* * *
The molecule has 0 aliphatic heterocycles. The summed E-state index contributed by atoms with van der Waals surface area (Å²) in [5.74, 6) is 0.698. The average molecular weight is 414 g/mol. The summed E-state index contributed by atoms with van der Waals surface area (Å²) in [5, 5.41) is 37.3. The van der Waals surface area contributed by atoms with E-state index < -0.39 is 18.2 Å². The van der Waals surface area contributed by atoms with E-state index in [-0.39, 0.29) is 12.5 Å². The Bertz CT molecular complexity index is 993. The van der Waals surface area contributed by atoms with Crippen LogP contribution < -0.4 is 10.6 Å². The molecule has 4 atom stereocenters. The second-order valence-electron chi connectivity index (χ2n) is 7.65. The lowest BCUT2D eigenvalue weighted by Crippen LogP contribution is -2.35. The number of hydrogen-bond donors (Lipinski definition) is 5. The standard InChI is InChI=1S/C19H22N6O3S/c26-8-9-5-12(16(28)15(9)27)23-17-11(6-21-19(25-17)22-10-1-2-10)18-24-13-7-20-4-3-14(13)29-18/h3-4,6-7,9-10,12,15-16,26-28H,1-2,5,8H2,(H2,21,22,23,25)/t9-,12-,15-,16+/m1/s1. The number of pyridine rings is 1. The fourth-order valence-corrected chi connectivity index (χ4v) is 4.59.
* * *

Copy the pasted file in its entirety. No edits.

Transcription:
The molecule has 0 aliphatic heterocycles. The summed E-state index contributed by atoms with van der Waals surface area (Å²) in [5.74, 6) is 0.698. The average molecular weight is 414 g/mol. The summed E-state index contributed by atoms with van der Waals surface area (Å²) in [5, 5.41) is 37.3. The van der Waals surface area contributed by atoms with E-state index < -0.39 is 18.2 Å². The van der Waals surface area contributed by atoms with E-state index in [-0.39, 0.29) is 12.5 Å². The Bertz CT molecular complexity index is 993. The van der Waals surface area contributed by atoms with Crippen LogP contribution < -0.4 is 10.6 Å². The molecule has 4 atom stereocenters. The second-order valence-electron chi connectivity index (χ2n) is 7.65. The lowest BCUT2D eigenvalue weighted by Crippen LogP contribution is -2.35. The number of hydrogen-bond donors (Lipinski definition) is 5. The standard InChI is InChI=1S/C19H22N6O3S/c26-8-9-5-12(16(28)15(9)27)23-17-11(6-21-19(25-17)22-10-1-2-10)18-24-13-7-20-4-3-14(13)29-18/h3-4,6-7,9-10,12,15-16,26-28H,1-2,5,8H2,(H2,21,22,23,25)/t9-,12-,15-,16+/m1/s1. The number of pyridine rings is 1. The fourth-order valence-corrected chi connectivity index (χ4v) is 4.59.